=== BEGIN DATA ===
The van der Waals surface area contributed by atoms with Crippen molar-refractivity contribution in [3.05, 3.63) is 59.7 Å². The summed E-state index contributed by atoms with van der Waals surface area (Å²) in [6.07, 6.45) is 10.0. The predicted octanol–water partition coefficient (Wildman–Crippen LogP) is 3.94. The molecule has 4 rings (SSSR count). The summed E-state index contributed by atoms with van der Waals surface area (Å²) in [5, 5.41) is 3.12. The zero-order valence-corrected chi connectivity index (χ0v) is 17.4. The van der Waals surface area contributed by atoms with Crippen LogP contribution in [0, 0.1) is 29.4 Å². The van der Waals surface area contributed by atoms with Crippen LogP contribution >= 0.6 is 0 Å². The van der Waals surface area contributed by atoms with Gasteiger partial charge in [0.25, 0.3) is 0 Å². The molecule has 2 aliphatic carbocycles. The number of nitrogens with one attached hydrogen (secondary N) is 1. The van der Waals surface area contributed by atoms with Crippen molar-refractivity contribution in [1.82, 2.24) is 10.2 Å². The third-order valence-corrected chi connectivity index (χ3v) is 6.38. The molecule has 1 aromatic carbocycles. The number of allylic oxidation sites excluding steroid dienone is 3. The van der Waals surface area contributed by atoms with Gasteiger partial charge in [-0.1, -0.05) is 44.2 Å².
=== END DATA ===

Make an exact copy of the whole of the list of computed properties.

The van der Waals surface area contributed by atoms with Crippen molar-refractivity contribution in [3.05, 3.63) is 59.7 Å². The summed E-state index contributed by atoms with van der Waals surface area (Å²) in [6.07, 6.45) is 10.0. The predicted octanol–water partition coefficient (Wildman–Crippen LogP) is 3.94. The molecule has 4 rings (SSSR count). The summed E-state index contributed by atoms with van der Waals surface area (Å²) in [5, 5.41) is 3.12. The zero-order valence-corrected chi connectivity index (χ0v) is 17.4. The van der Waals surface area contributed by atoms with Crippen LogP contribution in [0, 0.1) is 29.4 Å². The van der Waals surface area contributed by atoms with Crippen LogP contribution >= 0.6 is 0 Å². The van der Waals surface area contributed by atoms with Gasteiger partial charge in [0.25, 0.3) is 0 Å². The molecule has 2 aliphatic carbocycles. The number of nitrogens with one attached hydrogen (secondary N) is 1. The van der Waals surface area contributed by atoms with Crippen molar-refractivity contribution in [1.82, 2.24) is 10.2 Å². The third-order valence-corrected chi connectivity index (χ3v) is 6.38. The molecule has 1 aromatic carbocycles. The number of allylic oxidation sites excluding steroid dienone is 3. The van der Waals surface area contributed by atoms with Gasteiger partial charge in [-0.1, -0.05) is 44.2 Å².